April 13, 2015:
Today I celebrate my four month anniversary hiking the Appalachian Trail, and after careful thought, the end of my thru hike. Here, mile 1,922.0- Bethal, ME, with one broken trekking pole and two worn out shoes, marks the end of my trail.
Although I maintain the ability to say I’ve made it from Georgia to Maine, I have voluntarily demoted myself to LASHER (Long Ass Section Hiker) status. As Janet MissJanet Hensley would say, I thoroughly hiked the AT.
I cannot begin to describe the amount of fun I’ve had throughout my travels, but after leaving behind many friends to crank mileage, my passion became solely a chore. What fun is reaching the finish line if you have no one with you to celebrate? What is the beauty in a pretty view you can’t stop to enjoy?
As I mentioned in a previous blog post, this trip was intended to be a journey. Somewhere along the way, my adventure became more focused on the destination; today, I formally reject that mentality.
Feeling I “had to” cover a predetermined distance each day left me unable to enjoy the many detours that fill space in between point A and B with memories and meaning. It left me unable to relax, and unable to be happy. I felt rushed and at times, put myself in compromising situations trying to reach mileage goals in difficult terrain, bad weather, and late hours. I felt guilty days I felt sick. I felt saddened every time my friends stayed in a town, where I too wanted to stay, but could not.
The miles, my friends, are only a small fraction of the adventure.
I recall sitting in Miss Janet’s van when she explained that thru hiking almost destroyed the intention behind the Appalachian Trail. She described the pathway as something you should always be able to return to, finding something new with each encounter. It is not supposed to be rushed. It does not have to be completed in one season. Miss Janet is correct.
With even one more week, I could comfortably hike all 2,189.7 miles, but I know in finishing with time I possess, I would either injure myself or leave hating the trail, never to return. I would rush myself off to law school, jeopardizing my future there. Instead, it is time for me to move on…
In leaving now, I am better able to prepare for the next chapter in my life & better positioned resolve some of the loitering troubles I’ve ignored. I’ve gotten what I originally hope for out of the trail many, many miles ago, I’ve made it to Maine, & I am off to new and different challenges.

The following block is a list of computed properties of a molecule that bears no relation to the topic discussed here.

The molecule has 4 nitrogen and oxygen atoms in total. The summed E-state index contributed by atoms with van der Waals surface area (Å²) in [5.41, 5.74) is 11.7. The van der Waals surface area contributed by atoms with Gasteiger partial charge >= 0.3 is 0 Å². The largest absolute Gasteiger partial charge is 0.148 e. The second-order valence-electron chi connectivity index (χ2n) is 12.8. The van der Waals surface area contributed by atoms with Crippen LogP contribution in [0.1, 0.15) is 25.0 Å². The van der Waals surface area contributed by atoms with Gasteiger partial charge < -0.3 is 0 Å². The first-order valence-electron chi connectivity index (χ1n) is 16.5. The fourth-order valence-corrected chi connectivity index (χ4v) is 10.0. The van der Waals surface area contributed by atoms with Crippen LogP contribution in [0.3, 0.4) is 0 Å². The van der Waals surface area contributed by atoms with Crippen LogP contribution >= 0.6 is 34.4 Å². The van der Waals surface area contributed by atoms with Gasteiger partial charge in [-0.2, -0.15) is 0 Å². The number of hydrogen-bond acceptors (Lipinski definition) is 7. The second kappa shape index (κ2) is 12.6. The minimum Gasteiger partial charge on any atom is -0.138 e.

That being said, however, I WILL finish each and every mile left in my hike but armed with no agenda and no schedule. I intend to stop at every campsite that feels right, and say yes to any and every ridiculous side bar that comes my way. I love the AT & I purposefully stopped shy of “And-Over”, Maine. It ain’t over yet 😉
Looking back on my thru-hike attempt, I smile. It was truly a unique experience:
-I walked north
-I walked south
-I carried my pack and, at times, left it in the care of people I barely knew
-I traveled in order
-I traveled out of order
-I pink blazed, yellow blazed, orange blazed, blue blazed, and white blazed.
– I chased the midnight rider
-I hiked in the early morning
-I hiked in the late evening
-I had a standoff with a moose alone in the dark, then spent my very first night alone stealth camping
-I managed to thumb my way to Virginia Beach with three friends, six rides, twenty-four hours, and one overnight stay in a dugout
-I sunk knee deep in mud, then stood there for a minute pondering my life
-I walked soaked from the rain
-I walked soaked from my sweat
-I was hailed upon twice, while the sun looked down upon me and the lightning flashed in the clear sky
-I walked the right way
-I walked the wrong way
-I rewalked miles twice because I was unsure & got lost finding a place to use the bathroom
-I fought gnats
-I murdered mosquitos
-I spent an hour chasing mice away from my pack on the top of a mountain, while I ate copious amounts of the food that fills ten year olds’ dreams
-I ate from the hiker box
-I ate from the dirt
-I ate food from strangers without hesitation or concern
-I took a river bath
-I took a beer shower
-I was the filthiest I’ve ever been in my entire life
-I slept in shelters
-I slept in my tent
-I stayed in hotel rooms and hostels and floors shoulder to shoulder with strangers and rodents
-I broke out of church
-I snuck back into church
-I drank boxed wine and had late night conference meetings
-I felt rich amongst the hiker group
-I felt poor amongst society
-I accepted 75 cents from the homeless people, who gave my friends and I the money for a city bus ride so we would not be stranded
-I was treated like a hero
-I was treated like a bum
-I felt on top of the world and humbled by the struggle to get there
I hiked my own hike.
It was the journey of a lifetime and, looking back, I loved it all.
While I have so much left to say in the closing of this chapter, I wanted to pause for now recognizing the hikers, trail angels, and hostels who contributed to my amazing experiences. Each one of you got me to where I stand today, and I look back fondly upon the memories we share.
The trail community is filled with truly inspiring people, who built up my faith in humanity & trust in mankind. To my friends on the AT, who embraced me for the smelly, acne ridden, dirty hiker trash I became, I already miss you beyond my ability to describe.
Until next time…
Happy trails my friends 😎